The dose of CCI-779 was escalated in a standard cohorts-of-3 trial design (8, 9). The starting dose for CCI-779 was 25 mg/week and subsequent dose levels were 50 mg/week and 75 mg/week. Patients were assessed during CCI-779/radiation/temozolomide therapy for dose-limiting toxicities (DLT). Toxicities observed during the adjuvant phase of temozolomide/CCI-779 dosing also were considered when determining the maximally tolerated dose (MTD). Adverse events were reported according to the Common Toxicity Criteria version 3.0. Toxicities were defined as adverse events that were deemed possibly, probably, or definitely related to study treatment. DLTs were defined as failure to deliver >75% of the planned doses of temozolomide and CCI-779 due to toxicity or the following specific toxicities: ≥grade 3 diarrhea; ≥grade 3 skin rash; ≥grade 4 neutropenia, leukopenia, or thrombocytopenia; ≥grade 4 hypertriglyceridemia or hypercholesterolemia; ≥grade 3 other nonhematologic adverse events; or ≥grade 4 radiation dermatitis. The MTD was defined as the highest dose level at which only 0 or 1 of 6 patients developed DLTs. Once the MTD was defined, an additional 10 patients were enrolled to further establish the tolerability of the regimen.
Radiation and temozolomide were delivered according to the established standard of care. A total dose of 60 Gy in 30 fractions was delivered to partial brain fields using three-dimensional conformal radiotherapy as described previously (7). During radiation, temozolomide was delivered by mouth daily at 75 mg/m2. Adjuvant temozolomide was delivered on days 1 to 5 every 28 days for 6 cycles at 200 mg/m2. The dose of radiation was fixed, but dosing of temozolomide was adjusted for toxicities that were not clearly related to CCI-779.
Patients underwent a baseline evaluation and were evaluated weekly during radiation and prior to each cycle of adjuvant temozolomide therapy. Baseline assessments were obtained within 21 days of registration and included history, physical and mini–mental status exam, brain magnetic resonance imaging scan, and laboratory testing (7). Toxicity assessments were done weekly during radiation and with every cycle of adjuvant temozolomide, and included repeat laboratory and imaging assessments with every other cycle of adjuvant temozolomide. For the last 13 patients enrolled, blood samples were obtained for immune profiling at four time points: (a) pretreatment, (b) just prior to the last dose of CCI-779 during radiation, (c) just prior to the first cycle of adjuvant temozolomide, and (d) just prior to the third cycle of adjuvant temozolomide.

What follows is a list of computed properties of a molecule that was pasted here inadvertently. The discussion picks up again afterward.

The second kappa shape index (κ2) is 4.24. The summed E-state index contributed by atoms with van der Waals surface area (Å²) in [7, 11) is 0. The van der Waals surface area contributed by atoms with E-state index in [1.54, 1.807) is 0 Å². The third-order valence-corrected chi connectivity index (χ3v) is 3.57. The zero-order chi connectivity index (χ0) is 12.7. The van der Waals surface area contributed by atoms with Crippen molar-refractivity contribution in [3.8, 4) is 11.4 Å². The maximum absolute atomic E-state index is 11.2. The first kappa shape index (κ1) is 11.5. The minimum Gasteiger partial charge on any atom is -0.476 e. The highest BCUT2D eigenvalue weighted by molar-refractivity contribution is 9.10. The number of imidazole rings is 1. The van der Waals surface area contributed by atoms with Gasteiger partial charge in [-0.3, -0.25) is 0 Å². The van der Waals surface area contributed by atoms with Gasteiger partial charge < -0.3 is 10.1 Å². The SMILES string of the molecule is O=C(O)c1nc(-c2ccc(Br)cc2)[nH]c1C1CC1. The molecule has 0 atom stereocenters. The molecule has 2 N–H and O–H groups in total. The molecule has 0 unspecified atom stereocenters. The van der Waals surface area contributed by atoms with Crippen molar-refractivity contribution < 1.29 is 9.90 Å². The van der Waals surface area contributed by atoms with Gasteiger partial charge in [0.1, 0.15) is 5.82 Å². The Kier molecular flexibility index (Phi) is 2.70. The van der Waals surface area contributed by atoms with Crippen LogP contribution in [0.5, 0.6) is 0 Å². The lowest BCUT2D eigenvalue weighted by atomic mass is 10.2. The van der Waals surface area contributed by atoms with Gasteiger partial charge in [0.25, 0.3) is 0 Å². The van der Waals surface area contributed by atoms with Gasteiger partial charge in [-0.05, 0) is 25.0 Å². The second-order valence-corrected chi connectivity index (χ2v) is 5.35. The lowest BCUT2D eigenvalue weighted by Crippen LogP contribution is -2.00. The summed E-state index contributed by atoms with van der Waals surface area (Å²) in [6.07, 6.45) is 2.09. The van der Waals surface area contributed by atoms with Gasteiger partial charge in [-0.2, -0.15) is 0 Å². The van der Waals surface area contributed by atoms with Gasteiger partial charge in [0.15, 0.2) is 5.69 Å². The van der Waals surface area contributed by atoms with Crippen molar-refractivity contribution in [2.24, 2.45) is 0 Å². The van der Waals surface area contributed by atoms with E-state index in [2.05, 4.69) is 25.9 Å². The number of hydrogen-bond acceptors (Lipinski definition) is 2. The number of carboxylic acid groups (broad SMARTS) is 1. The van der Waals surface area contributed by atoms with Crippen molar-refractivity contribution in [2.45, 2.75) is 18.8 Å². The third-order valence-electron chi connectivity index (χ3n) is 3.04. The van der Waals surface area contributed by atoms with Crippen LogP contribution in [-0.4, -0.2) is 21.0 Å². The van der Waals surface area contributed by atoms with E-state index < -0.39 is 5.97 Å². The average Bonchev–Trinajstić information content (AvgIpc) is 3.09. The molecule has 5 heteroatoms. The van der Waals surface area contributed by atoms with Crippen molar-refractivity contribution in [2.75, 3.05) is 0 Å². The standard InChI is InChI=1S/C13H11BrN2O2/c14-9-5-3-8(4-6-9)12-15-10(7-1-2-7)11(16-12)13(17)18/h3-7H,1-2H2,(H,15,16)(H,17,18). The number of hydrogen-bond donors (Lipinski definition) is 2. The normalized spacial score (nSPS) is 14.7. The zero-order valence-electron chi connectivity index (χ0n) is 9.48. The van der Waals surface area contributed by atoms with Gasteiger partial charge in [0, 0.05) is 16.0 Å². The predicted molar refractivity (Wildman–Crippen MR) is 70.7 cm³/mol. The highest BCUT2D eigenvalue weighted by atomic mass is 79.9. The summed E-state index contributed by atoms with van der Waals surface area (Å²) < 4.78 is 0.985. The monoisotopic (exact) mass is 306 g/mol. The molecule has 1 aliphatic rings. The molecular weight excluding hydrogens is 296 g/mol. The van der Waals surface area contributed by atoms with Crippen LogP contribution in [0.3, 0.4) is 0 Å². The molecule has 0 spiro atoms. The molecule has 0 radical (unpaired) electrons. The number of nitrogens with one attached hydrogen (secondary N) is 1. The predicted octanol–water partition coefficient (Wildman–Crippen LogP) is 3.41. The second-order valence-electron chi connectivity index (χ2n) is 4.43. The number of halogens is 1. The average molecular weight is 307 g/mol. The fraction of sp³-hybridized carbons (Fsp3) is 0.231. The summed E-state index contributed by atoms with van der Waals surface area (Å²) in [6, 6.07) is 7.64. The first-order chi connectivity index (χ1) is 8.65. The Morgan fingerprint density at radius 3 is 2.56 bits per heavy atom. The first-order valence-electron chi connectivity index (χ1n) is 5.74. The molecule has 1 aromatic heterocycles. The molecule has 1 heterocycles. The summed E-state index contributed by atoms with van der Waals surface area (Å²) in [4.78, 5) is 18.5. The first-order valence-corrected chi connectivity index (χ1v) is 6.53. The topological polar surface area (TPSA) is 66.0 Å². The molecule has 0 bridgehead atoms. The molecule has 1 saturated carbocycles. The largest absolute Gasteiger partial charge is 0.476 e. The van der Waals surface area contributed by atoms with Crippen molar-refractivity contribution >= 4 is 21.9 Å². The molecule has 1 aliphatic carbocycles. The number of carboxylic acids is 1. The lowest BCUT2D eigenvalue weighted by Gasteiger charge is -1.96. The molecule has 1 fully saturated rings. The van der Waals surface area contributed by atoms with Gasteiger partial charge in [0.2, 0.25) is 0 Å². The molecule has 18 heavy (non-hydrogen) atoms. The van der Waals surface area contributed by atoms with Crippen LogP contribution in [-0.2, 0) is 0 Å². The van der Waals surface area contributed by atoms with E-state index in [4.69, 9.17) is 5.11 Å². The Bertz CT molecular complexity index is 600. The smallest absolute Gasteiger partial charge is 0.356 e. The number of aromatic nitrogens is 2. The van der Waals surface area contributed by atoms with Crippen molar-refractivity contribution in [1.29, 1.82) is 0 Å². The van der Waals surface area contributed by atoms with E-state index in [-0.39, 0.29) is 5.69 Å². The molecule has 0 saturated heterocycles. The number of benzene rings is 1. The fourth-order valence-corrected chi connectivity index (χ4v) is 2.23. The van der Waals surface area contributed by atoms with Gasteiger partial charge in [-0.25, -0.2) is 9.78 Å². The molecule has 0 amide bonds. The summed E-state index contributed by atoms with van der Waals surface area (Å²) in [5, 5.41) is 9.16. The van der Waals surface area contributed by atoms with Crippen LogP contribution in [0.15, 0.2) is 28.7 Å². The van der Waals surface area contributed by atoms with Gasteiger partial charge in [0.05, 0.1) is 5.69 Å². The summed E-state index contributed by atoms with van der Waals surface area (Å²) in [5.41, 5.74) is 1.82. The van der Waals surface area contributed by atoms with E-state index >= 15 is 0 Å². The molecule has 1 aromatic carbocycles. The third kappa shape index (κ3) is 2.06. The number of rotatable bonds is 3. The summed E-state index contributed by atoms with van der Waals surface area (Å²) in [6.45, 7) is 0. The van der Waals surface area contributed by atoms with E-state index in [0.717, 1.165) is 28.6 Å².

Immune-phenotyping from glioblastoma patients
Leukocytes in whole blood were analyzed by direct antibody staining using MultiTEST TruCOUNT Tube kits or individual antibodies (BD Biosciences; ref. 10). Cells were quantitated using a FACSCalibur flow cytometer, and data were analyzed with Cell Quest and Multiset software (BD).
Overall toxicity incidence and toxicity by dose level were summarized using frequency distributions and descriptive measures. The primary end point of the trial was MTD, and secondary end points included best objective status, time to progression, and changes in immune cell profile. Differences in immune profiles were tested using paired Wilcoxon signed-rank tests comparing each time point with the pretreatment level.
Between July 2006 and August 2009, 27 patients were enrolled in this clinical study. As detailed below, one patient received the first dose of CCI-779 and subsequently died from infection prior to initiating radiation/temozolomide, and CCI-779 was discontinued during cycle 1 for a second patient who was diagnosed with chronic lymphocytic leukemia after initiation of therapy. Both patients were replaced because the toxicity of combined CCI-779, temozolomide, and radiation could not be assessed. The patient characteristics of the 25 analyzable patients are shown in Table 1. Excluding those patients who have died, the median follow-up duration is 10.2 months.
The first 12 patients enrolled on this trial received weekly CCI-779 during radiation/temozolomide and during adjuvant temozolomide treatment. An additional 13 patients (all at dose level 1) were treated with weekly CCI-779 only during radiation/temozolomide. None of the three patients treated at dose level 0 (25 mg/week) or of the three patients treated at dose level 1 (50 mg/week) experienced DLTs during radiation. At dose level 2 (75 mg/week), two of six patients experienced DLTs with <75% of the planned CCI-779 doses delivered due to toxicities in both patients. One patient had grade 2 dysgeusia and grade 3 hypercholesterolemia and hypertriglyceridemia despite medical management, and another patient had grade 2 thrombocytopenia, grade 3 thrombosis, and grade 4 dyspnea related to pulmonary embolus. Thus, treatment was well tolerated at doses of 50 mg CCI-779 per week or lower during the toxicity assessment window of radiation/temozolomide/CCI-779.